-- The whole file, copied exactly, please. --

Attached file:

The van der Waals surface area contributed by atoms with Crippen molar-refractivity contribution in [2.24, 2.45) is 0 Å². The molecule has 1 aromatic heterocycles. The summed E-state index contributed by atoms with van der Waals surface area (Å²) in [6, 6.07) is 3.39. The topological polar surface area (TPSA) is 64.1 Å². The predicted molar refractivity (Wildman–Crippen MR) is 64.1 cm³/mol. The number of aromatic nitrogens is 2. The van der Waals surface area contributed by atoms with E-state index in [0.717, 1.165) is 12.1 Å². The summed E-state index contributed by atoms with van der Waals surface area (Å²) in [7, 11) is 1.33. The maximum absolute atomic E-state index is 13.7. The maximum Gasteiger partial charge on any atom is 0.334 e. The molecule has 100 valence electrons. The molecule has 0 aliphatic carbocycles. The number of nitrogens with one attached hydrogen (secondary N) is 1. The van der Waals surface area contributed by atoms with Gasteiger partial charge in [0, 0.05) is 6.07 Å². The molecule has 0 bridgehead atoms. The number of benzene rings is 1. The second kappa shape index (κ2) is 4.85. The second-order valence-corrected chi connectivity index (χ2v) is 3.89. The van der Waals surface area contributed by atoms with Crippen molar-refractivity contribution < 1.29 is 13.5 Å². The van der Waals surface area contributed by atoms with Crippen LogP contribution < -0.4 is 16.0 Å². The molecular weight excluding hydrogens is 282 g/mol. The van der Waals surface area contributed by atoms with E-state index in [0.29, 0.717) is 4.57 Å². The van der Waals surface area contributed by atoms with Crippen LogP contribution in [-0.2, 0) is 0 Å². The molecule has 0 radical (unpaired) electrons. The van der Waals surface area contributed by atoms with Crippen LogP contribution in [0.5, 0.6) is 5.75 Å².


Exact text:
The van der Waals surface area contributed by atoms with Crippen molar-refractivity contribution in [2.24, 2.45) is 0 Å². The molecule has 1 aromatic heterocycles. The summed E-state index contributed by atoms with van der Waals surface area (Å²) in [6, 6.07) is 3.39. The topological polar surface area (TPSA) is 64.1 Å². The predicted molar refractivity (Wildman–Crippen MR) is 64.1 cm³/mol. The number of aromatic nitrogens is 2. The van der Waals surface area contributed by atoms with E-state index in [0.717, 1.165) is 12.1 Å². The summed E-state index contributed by atoms with van der Waals surface area (Å²) in [7, 11) is 1.33. The maximum absolute atomic E-state index is 13.7. The maximum Gasteiger partial charge on any atom is 0.334 e. The molecule has 100 valence electrons. The molecule has 0 aliphatic carbocycles. The number of nitrogens with one attached hydrogen (secondary N) is 1. The van der Waals surface area contributed by atoms with Gasteiger partial charge in [0, 0.05) is 6.07 Å². The molecule has 0 bridgehead atoms. The number of benzene rings is 1. The second kappa shape index (κ2) is 4.85. The second-order valence-corrected chi connectivity index (χ2v) is 3.89. The van der Waals surface area contributed by atoms with Crippen molar-refractivity contribution < 1.29 is 13.5 Å². The van der Waals surface area contributed by atoms with Crippen LogP contribution < -0.4 is 16.0 Å². The molecular weight excluding hydrogens is 282 g/mol. The van der Waals surface area contributed by atoms with E-state index in [0.29, 0.717) is 4.57 Å². The van der Waals surface area contributed by atoms with Crippen LogP contribution in [-0.2, 0) is 0 Å². The molecule has 0 radical (unpaired) electrons. The van der Waals surface area contributed by atoms with Crippen LogP contribution in [0.5, 0.6) is 5.75 Å².